Yesterday afternoon, Congress’s Subcommittee on Health held a hearing to examine the FDA’s proposal to change the rules of generic drug labeling.
Under the current law, enacted in 1984, warning labels for particular drug formulations are created by the brand-name manufacturers, and generic manufacturers are legally prevented from altering them. This is fine so long as the original manufacturer updates the label; however, these companies typically stop active marketing of their product once generic versions enter the market. Once the original producer stops marketing, they are no longer responsible for updating the label. When the brand-name manufacturer is not obligated to update the label, and the generic manufacturers are legally prevented from doing so, the result is a label that fails to reflect any new risks or side-effects that come to light.
Another consequence of the current law is that, according to a 2011 ruling by the Supreme Court, the makers of generic drugs cannot be held liable for failing to warn consumers of these new dangers. When brand-name manufacturers fail to warn patients, they can be sued to compensate patients for the injuries their products have caused. However, when a patient is harmed by the generic version of a drug, they can sue neither the brand-name nor the generic manufacturers. These patients, sometimes suffering from debilitating injuries, have no recourse to seek justice under our legal system.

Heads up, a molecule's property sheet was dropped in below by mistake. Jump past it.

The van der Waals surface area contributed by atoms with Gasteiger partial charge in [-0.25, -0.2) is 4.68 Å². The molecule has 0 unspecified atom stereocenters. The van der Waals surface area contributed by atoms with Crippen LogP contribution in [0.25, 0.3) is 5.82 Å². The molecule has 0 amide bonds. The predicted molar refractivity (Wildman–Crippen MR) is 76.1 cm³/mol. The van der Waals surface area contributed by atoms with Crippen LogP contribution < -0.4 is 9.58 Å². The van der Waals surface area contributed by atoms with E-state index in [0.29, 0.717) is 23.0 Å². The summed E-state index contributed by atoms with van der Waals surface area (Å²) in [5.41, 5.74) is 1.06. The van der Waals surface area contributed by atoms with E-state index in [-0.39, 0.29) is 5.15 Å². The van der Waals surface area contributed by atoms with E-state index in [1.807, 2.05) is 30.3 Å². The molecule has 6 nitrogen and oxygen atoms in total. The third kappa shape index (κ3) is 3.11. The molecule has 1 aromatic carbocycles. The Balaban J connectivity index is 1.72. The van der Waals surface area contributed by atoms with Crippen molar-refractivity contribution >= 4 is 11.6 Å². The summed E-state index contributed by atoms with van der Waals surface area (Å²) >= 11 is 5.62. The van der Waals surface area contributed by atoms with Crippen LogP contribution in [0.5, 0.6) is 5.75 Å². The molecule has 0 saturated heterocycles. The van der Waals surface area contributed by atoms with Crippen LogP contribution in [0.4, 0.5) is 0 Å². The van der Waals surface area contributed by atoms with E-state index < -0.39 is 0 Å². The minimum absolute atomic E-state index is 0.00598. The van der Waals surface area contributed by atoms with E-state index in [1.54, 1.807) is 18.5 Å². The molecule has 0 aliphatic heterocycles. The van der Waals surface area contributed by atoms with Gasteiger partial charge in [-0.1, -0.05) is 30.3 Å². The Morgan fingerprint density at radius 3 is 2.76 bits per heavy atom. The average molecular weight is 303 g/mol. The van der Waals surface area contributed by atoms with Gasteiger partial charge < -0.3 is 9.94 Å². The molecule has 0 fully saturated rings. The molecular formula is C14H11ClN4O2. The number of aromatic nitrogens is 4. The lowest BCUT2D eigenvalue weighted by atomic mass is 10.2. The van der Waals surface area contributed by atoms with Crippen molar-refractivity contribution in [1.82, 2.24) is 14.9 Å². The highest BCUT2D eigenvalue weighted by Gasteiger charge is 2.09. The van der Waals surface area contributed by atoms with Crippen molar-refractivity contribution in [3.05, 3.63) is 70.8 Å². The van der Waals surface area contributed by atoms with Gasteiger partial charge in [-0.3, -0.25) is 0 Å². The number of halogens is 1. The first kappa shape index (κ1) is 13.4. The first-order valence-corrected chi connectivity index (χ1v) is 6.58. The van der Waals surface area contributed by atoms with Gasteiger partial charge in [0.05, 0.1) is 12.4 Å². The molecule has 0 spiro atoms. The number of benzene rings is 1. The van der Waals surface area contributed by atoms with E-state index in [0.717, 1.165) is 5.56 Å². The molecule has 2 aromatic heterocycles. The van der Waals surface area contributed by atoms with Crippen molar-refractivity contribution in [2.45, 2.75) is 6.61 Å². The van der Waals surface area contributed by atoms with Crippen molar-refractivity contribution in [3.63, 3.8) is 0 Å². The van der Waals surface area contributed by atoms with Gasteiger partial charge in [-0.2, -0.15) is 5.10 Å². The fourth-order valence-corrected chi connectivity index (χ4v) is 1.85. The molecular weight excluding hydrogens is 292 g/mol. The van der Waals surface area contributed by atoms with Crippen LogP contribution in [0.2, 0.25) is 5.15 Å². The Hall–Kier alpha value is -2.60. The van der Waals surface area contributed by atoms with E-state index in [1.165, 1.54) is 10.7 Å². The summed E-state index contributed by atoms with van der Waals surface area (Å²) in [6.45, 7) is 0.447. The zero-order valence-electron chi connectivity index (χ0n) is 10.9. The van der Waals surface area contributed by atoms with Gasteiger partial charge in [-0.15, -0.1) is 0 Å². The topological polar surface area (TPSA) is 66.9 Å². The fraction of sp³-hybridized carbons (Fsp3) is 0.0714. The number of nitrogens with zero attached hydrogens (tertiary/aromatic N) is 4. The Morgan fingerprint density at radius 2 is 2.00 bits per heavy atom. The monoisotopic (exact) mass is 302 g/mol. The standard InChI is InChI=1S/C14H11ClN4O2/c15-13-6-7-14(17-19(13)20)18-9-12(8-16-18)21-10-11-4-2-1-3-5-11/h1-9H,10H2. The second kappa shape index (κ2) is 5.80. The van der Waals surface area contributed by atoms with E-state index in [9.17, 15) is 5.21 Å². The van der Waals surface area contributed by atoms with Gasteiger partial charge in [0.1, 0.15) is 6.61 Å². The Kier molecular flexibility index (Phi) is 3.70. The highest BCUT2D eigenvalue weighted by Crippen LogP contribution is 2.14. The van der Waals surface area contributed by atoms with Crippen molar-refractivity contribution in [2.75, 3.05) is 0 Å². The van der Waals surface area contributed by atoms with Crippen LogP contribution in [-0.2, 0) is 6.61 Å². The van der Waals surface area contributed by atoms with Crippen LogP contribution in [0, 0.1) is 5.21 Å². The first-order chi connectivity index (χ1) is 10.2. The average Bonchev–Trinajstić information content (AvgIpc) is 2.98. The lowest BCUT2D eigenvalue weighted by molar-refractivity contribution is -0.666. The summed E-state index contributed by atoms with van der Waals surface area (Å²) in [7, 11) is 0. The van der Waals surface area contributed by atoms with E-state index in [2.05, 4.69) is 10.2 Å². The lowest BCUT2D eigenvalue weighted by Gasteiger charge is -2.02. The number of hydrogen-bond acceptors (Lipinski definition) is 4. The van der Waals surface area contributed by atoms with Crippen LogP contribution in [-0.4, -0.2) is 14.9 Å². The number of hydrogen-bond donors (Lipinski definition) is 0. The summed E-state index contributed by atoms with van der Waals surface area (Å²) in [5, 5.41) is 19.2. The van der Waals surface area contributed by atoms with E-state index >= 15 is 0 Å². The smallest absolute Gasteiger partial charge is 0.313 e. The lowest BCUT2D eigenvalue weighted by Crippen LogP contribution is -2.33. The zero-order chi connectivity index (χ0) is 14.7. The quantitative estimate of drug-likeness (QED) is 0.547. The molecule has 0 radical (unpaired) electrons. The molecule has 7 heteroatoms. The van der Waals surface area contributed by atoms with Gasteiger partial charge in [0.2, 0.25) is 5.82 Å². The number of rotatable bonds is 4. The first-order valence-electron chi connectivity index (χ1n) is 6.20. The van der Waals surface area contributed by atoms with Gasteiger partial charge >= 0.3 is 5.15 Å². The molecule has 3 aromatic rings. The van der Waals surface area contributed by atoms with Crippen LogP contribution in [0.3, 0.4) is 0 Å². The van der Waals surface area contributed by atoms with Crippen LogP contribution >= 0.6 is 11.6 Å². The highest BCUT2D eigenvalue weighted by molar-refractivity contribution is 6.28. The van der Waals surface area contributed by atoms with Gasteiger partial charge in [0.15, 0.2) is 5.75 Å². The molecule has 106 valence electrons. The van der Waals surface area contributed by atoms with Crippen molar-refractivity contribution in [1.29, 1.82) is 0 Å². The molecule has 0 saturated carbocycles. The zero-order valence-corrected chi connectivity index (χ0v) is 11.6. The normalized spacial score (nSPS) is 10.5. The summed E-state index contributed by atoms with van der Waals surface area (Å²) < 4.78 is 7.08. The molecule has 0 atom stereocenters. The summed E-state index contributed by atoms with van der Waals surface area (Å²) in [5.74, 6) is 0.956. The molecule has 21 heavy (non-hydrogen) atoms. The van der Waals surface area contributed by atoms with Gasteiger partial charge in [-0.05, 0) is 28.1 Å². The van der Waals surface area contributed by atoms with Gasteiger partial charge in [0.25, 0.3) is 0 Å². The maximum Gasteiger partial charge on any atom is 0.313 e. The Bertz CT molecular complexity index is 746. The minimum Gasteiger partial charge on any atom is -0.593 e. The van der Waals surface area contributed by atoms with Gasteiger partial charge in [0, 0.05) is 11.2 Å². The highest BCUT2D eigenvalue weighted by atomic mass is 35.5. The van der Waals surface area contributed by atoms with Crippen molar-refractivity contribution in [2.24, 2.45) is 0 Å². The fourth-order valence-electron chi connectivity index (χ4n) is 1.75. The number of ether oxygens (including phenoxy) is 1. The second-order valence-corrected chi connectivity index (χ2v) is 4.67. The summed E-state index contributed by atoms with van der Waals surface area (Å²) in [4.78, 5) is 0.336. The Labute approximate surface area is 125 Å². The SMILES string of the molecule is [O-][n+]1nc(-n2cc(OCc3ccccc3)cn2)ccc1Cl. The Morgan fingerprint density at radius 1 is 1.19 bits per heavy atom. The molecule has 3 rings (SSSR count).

The FDA’s proposed rule change would authorize generic drug manufacturers to update the warning labels and keep patients informed. Generic manufacturers oppose the rule, as they do not wish to become liable for the drugs they copy. They argue that being open to lawsuits will drive up their costs, and that generic labels that differ from the original will cause confusion for consumers.
In my legal practice I represent dozens of individuals who have had the misfortune of being seriously hurt by generic versions of prescription drugs. In the case of one generic drug meant to treat gastroesophageal reflux, the label had not been updated since the original manufacturer stopped promoting the drug in the early 1970s. If the generic drug makers would have been permitted to update the warning label as information developed over time about the significantly increased risk of drug-induced movement disorders, I believe that most of my clients would have never have been prescribed the medication and would not have suffered the catastrophic injuries that they now face today.
I applaud the FDA for their proposal, and I am hopeful that Congress will see the common sense of these changes that will result in safer drugs, greater accountability of generic drug manufacturers, and justice for injured patients